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Wisconsin has conformed its laws to the Streamlined Sales and Use Tax (“SST”) Agreement with the enactment of Act 2 (S.B. 62), Laws 2009, effective October 1, 2009. Therefore, On February 26, 2009, Wisconsin petitioned for membership in the Streamlined Sales and Use Tax (“SST”) Agreement and has asked that its petition be considered at the May 2009 meeting of the SST Governing Board. The petition for membership requests that Wisconsin be approved as an associate member effective July 1, 2009, through September 30, 2009, and approved as a full member effective October 1, 2009. (Streamlined Sales and Use Tax Agreement Petition for Membership, Wisconsin Department of Revenue, February 26, 2009)

(04/01/2009)

On February 19, 2009, Wisconsin Governor, Jim Doyle, signed a budget repair and economic stimulus bill that enacts provisions conforming Wisconsin sales and use tax laws to the Streamlined Sales and Use Tax (“SST”) Agreement, effective October 1, 2009. The bill imposes sales and use taxes on digital products and considerably modified computer software that was previously ruled exempt. Furthermore, the bill modifies the taxability of drop shipments; updates sourcing regulations, and provides an amnesty provision. With the enactment of this bill, Wisconsin may petition to become a full member of the Agreement. Additional rules and regulations apply. (S.B. 62, Laws 2009, effective as noted; Analysis of Budget Adjustment Legislation, Wisconsin Legislative Fiscal Bureau)

(03/03/2009)

The Wisconsin Supreme Court ruled that an application software system purchased by a taxpayer fit the requirements to qualify as custom software and, therefore, was exempt from sales and use tax. The basic modules purchased contained a business and accounting system that had to be customized to fit their specific operations. Under audit, the Wisconsin Department of Revenue declared that the software sold by SAP was noncustom and subject to Wisconsin’s sales tax. The taxpayer petitioned and the Commission ruled in their favor. The Commission concluded that the system was a custom program because of the significant investment in presale consultation and analysis, testing, training, enhancement, and maintenance support, and because it was not a prewritten program. The distinction between the custom and prewritten programs hinges on the amount of effort necessary to get the software operational for the particular customer’s needs. The Wisconsin Supreme Court found that the Commission’s overall conclusions regarding the several circumstances that determine whether a program is a custom program were reasonable. (Wisconsin Department of Revenue v. Menasha Corp., Wisconsin Supreme Court, No. 2004AP3239, July 11, 2008)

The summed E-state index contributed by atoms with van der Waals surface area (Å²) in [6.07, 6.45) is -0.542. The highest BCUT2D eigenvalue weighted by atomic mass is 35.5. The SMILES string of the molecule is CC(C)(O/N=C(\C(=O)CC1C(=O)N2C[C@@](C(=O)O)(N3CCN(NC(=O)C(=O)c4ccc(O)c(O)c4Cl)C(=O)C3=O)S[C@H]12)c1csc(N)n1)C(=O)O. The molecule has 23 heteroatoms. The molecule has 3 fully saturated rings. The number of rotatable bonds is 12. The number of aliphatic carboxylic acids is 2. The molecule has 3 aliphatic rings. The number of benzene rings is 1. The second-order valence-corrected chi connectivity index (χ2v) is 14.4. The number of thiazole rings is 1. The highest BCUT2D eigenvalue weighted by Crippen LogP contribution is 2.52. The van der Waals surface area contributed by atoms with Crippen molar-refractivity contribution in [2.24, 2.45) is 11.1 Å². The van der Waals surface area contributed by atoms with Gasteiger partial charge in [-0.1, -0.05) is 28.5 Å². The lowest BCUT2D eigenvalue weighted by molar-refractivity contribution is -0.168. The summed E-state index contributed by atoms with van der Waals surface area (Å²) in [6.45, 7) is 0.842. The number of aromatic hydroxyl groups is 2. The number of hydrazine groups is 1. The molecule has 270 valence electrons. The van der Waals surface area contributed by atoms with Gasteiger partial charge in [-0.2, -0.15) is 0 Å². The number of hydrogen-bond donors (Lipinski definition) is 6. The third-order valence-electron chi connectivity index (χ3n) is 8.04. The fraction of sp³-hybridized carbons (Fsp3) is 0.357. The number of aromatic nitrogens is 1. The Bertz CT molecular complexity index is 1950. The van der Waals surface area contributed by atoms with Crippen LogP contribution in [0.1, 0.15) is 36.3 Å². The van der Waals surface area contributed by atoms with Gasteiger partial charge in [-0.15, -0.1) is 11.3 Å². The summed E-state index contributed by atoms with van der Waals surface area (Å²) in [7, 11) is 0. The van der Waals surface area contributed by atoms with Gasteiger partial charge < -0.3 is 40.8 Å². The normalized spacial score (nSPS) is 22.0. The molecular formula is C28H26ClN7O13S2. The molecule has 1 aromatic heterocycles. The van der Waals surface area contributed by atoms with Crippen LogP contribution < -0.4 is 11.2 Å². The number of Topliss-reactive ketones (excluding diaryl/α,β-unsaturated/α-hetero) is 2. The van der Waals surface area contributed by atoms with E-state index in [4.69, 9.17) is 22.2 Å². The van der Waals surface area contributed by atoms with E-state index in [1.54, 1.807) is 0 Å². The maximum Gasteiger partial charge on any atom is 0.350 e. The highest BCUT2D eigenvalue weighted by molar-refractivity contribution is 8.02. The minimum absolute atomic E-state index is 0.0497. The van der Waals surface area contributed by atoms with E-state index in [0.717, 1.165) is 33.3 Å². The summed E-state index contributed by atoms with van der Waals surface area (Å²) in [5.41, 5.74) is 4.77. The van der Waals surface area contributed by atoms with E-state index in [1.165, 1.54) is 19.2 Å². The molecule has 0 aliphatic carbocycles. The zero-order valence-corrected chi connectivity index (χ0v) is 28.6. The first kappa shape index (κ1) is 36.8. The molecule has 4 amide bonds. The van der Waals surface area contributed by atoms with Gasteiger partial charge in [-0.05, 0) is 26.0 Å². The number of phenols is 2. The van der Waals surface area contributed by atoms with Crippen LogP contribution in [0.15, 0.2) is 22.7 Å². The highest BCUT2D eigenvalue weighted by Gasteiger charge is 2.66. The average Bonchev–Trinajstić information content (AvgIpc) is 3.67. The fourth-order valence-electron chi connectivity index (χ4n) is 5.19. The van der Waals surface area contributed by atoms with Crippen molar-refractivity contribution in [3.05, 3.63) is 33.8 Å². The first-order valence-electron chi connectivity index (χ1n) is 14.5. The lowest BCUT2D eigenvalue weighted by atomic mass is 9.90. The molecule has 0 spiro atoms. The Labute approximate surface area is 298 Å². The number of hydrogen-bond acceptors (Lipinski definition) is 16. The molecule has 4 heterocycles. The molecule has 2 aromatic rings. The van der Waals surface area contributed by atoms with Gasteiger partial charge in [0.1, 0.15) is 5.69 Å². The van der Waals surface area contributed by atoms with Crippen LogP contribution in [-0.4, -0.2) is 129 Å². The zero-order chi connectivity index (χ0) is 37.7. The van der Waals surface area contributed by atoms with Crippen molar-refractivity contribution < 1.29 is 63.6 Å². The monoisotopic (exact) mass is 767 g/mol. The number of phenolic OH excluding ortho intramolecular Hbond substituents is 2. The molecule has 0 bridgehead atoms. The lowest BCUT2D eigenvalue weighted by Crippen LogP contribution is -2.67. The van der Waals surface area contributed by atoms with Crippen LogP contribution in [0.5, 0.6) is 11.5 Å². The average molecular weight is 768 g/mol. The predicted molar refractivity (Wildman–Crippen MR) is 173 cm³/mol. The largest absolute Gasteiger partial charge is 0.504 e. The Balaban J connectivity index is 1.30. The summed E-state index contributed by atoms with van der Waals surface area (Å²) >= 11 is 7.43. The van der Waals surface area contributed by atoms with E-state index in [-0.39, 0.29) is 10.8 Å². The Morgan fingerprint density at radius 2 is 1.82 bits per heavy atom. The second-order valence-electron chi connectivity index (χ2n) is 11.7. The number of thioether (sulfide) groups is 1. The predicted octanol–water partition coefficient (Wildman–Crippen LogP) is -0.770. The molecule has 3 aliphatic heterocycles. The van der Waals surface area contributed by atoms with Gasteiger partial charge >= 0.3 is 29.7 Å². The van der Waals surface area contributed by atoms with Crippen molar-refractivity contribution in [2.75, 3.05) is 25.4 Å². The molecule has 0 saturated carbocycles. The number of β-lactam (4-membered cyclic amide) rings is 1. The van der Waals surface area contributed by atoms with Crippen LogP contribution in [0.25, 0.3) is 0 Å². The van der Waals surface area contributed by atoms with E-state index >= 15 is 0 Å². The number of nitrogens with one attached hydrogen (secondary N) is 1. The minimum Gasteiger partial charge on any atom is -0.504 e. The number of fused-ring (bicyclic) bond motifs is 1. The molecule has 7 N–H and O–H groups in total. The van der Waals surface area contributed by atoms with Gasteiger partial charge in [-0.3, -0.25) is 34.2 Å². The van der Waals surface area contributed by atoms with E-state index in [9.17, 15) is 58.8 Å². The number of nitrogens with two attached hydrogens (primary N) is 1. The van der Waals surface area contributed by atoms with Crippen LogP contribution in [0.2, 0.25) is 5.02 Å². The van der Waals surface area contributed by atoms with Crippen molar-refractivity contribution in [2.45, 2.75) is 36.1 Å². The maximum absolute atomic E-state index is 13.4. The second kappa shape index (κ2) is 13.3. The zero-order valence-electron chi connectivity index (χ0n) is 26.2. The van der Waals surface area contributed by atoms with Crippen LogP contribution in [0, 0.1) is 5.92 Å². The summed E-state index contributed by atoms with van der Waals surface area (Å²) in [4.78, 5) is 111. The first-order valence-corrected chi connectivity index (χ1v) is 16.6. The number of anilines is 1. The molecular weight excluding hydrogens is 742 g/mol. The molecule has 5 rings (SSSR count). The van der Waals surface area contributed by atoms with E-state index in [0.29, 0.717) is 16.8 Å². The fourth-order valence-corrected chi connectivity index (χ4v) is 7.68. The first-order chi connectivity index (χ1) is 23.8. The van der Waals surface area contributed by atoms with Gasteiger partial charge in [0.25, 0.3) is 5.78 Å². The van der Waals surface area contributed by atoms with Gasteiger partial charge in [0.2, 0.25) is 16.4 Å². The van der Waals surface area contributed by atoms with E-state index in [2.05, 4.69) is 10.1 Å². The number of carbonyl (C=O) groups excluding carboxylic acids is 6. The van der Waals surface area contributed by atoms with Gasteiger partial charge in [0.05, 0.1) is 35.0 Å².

(10/09/2008)

A Wisconsin Circuit Court remanded to the Wisconsin Tax Appeals Commission a case of whether a nonprofit’s symphony tickets are subject to the state’s sales tax on admissions. The court determined that the Commission incorrectly interpreted the taxing statute by relying on an administrative rule that was not supported by the statute, to create, in effect, an unsupported exemption for educational events. Furthermore, the Commission has inconsistently interpreted and applied the provision in other cases. The court remanded the case to allow the Commission to develop a standard based on the taxing statute and related exemptions, which would be applied to determine whether an event is considered entertainment. The Commission may maintain its previous conclusion that the symphony concerts are taxable entertainment events, as long as the determination is supported by the statutorily-based standard. (Milwaukee Symphony Orchestra, Inc. v. Wisconsin Department of Revenue, Wisconsin Circuit Court for Dane County, Branch 2, April 23, 2008, No. 401-100).

(06/30/2008)

Silviculture, defined as the business of raising trees for timber, lumber and other wood products, including the logging of timber when it is performed, now qualifies for tax exemption because of a new expanded definition of farming. Tractors, machines, other equipment, directly used in the business of farming would be tax exempt. This exemption became effective July 1, 2007. (Tax Release, Wisconsin Department of Revenue, July 2007)

(01/04/2008)

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